Toward the end of Harry Potter and the Sorcerer's Stone, there's a scene where Harry, Ron, and Hermione are about to break the rules and leave their dormitory after-hours to stop the bad guy from stealing a powerful magic artifact. Before they leave, though, they must face none other than Neville Longbottom, a rather bumbling, ineffective student in their class. "You're sneaking out again, aren't you?" Neville asks. "I won't let you. You'll get [our classmates] into trouble again." He fails to stop them, and Harry and his friends manage to stop the villain. But, surprisingly, at the end of the year banquet, headmaster Dumbledore gives the greatest honor to Neville. "It takes a great deal of bravery to stand up to our enemies," he explains, "but just as much to stand up to our friends."

Although Neville never becomes truly close with Harry, Ron, or Hermione, he still stumbled across two of the key traits of a friend or an accountability partner: the ability to recognize patterns of sinful behavior, and the courage to call the person out on them.

[Lisa Eldred, "More Than Single: Finding Purpose Beyond Porn," Covenant Eyes]

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Romans 12:10 (NIV)
10 Be devoted to one another in love. Honor one another above yourselves.

It properly denotes the love of parents to their children, which, as it is the most tender, so it is the most natural, of any, unforced, unconstrained; such must our love be to one another, and such it will be where there is a new nature and the law of love is written in the heart. [Matthew Henry]




Gordon MacDonald shares the following story about visiting a small group of men and women affiliated with Alcoholics Anonymous. MacDonald said that he visited the group because he has friends who are recovering alcoholics and he wanted to see for himself what they were talking about. Here's what he found:

One morning Kathy�I guessed her age at 35�joined us for the first time. One look at her face caused me to conclude that she must have been Hollywood-beautiful at 21. Now her face was swollen, her eyes red, her teeth rotting. Her hair looked unwashed, uncombed for who knows how long.

"I've been in five states in the past month," she said. "I've slept under bridges on several nights. Been arrested. Raped. Robbed (now weeping). I don't know what to do. I � don't � want � to � be � homeless � any more. But (sob) I can't stop drinking (sob). I can't stop (sob). I can't � "

Next to Kathy was a rather large woman, Marilyn, sober for more than a dozen years. She reached with both arms toward Kathy and pulled her close, so close that Kathy's face was pressed to Marilyn's ample breast. I was close enough to hear Marilyn speak quietly into Kathy's ear, "Honey, you're going to be OK. You're with us now. We can deal with this together. All you have to do is keep coming. Hear me? Keep on coming." And then Marilyn kissed the top of Kathy's head.

I was awestruck. The simple words, the affection, the tenderness. How Jesus-like. I couldn't avoid a troubling question that morning. Could this have happened in the places where I have worshiped? Would there have been a space in the program for Kathy to tell her story? Would there have been a Marilyn to respond in this way?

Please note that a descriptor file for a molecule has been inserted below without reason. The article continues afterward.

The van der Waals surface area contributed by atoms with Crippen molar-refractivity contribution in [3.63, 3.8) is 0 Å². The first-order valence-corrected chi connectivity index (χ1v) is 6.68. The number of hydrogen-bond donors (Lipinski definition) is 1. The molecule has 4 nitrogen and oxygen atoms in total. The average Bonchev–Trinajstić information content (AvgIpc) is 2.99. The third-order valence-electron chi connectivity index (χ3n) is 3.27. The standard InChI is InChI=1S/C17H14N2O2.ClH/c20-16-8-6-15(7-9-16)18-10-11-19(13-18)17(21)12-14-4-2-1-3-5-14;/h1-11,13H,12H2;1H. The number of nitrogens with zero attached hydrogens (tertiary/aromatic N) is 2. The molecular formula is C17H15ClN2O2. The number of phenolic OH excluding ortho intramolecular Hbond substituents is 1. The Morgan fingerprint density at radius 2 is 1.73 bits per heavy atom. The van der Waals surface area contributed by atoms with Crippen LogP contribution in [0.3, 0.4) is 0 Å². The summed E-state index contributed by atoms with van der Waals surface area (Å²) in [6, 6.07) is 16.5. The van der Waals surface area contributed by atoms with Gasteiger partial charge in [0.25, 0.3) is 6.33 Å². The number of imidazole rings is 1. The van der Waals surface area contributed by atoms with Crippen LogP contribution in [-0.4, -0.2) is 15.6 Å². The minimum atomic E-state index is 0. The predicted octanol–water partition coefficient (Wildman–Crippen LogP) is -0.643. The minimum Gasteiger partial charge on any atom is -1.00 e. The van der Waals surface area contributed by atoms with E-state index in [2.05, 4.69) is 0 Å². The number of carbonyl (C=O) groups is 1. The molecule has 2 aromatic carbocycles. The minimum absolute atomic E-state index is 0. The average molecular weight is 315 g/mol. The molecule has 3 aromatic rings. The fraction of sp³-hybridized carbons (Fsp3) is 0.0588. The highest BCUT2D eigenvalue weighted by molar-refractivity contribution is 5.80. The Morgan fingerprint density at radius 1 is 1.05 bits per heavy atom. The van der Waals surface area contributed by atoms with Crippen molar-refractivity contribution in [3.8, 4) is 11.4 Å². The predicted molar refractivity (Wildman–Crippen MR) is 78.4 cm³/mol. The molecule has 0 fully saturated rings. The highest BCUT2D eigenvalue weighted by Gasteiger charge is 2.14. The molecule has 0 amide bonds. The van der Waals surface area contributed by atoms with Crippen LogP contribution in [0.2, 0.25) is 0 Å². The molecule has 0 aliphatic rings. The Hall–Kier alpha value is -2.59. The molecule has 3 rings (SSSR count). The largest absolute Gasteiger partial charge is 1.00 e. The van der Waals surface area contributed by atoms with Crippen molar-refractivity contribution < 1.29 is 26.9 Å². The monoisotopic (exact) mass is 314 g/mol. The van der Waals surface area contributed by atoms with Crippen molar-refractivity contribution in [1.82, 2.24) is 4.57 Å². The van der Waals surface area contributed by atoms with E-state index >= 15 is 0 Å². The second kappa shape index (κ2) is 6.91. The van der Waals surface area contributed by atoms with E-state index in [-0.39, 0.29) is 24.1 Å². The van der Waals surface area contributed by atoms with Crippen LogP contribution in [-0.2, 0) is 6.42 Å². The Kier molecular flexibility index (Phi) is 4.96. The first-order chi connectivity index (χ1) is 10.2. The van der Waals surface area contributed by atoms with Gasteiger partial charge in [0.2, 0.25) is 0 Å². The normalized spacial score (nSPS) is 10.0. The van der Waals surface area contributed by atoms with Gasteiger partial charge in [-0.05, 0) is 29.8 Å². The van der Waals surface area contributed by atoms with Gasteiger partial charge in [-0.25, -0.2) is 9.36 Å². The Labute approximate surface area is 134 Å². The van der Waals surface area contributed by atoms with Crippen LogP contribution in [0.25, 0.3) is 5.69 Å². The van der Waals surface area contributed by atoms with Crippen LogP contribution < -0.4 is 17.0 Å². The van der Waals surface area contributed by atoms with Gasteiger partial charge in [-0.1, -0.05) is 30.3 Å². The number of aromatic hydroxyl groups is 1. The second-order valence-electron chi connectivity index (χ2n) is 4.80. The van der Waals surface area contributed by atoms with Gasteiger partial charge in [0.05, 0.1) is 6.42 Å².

It take love and honor to put others first, letting them know you care for them and will be there with them through the struggles. May you be like Marilyn who reaches out to the Kathy�s of the world.

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John 3:17 (NIV)
17 For God did not send his Son into the world to condemn the world, but to save the world through him.

Ever since man sinned, he has dreaded the approach and appearance of any special messenger from heaven, as being conscious of guilt and looking for judgment: We shall surely die, for we have seen God. If therefore the Son of God himself come, we are concerned to enquire on what errand he comes: Is it peace? Or, as they asked Samuel trembling, Comest thou peaceably? And this scripture returns the answer, Peaceably. [Matthew Henry]




Stephen Baldwin is one of the famous Baldwin brothers, a family of Hollywood actors.

Referring to his newfound faith in Christ, Stephen said, "I've never been as excited or happy about where I am in my life. There's no one I know in Hollywood who can say that."

Stephen's wife came to Christ in 2000 and announced to Stephen, "I'm going to be serving Jesus now." Baffled at her conversion, Stephen thought, Who does this Jesus dude think he is coming around here?

The events of September 11 were pivotal in his change of mind as he realized that the impossible was possible. As Stephen describes it, "It made me say the Bible is true, and Jesus Christ could come back tomorrow."

How has his life changed? Stephen's work as an actor "has largely dried up." He won't work in a film that includes adultery, violence, or profanity.

He's traded his Porsche for a Chevy Malibu.

Stephen spends his available time preaching the gospel. He directs and hosts a DVD project aimed at reaching young people through extreme sports.

As for his marriage, Stephen and his wife are now "as one." Stephen truly is a new creation. ["Baldwin's Great Awakening," The Week (11-5-04), p. 12]


Christ came into the world to change the lives of people for the betterment of themselves and mankind. There is a hope offered through Christ that cannot be found anywhere else. The hope is a gift of salvation that Christ freely offers to any who ask for it. I�m thankful for the work Christ has done in Stephen�s life and the life of the other Baldwin�s as well as many other people in this world. Let us praise God for the work He has done in our lives.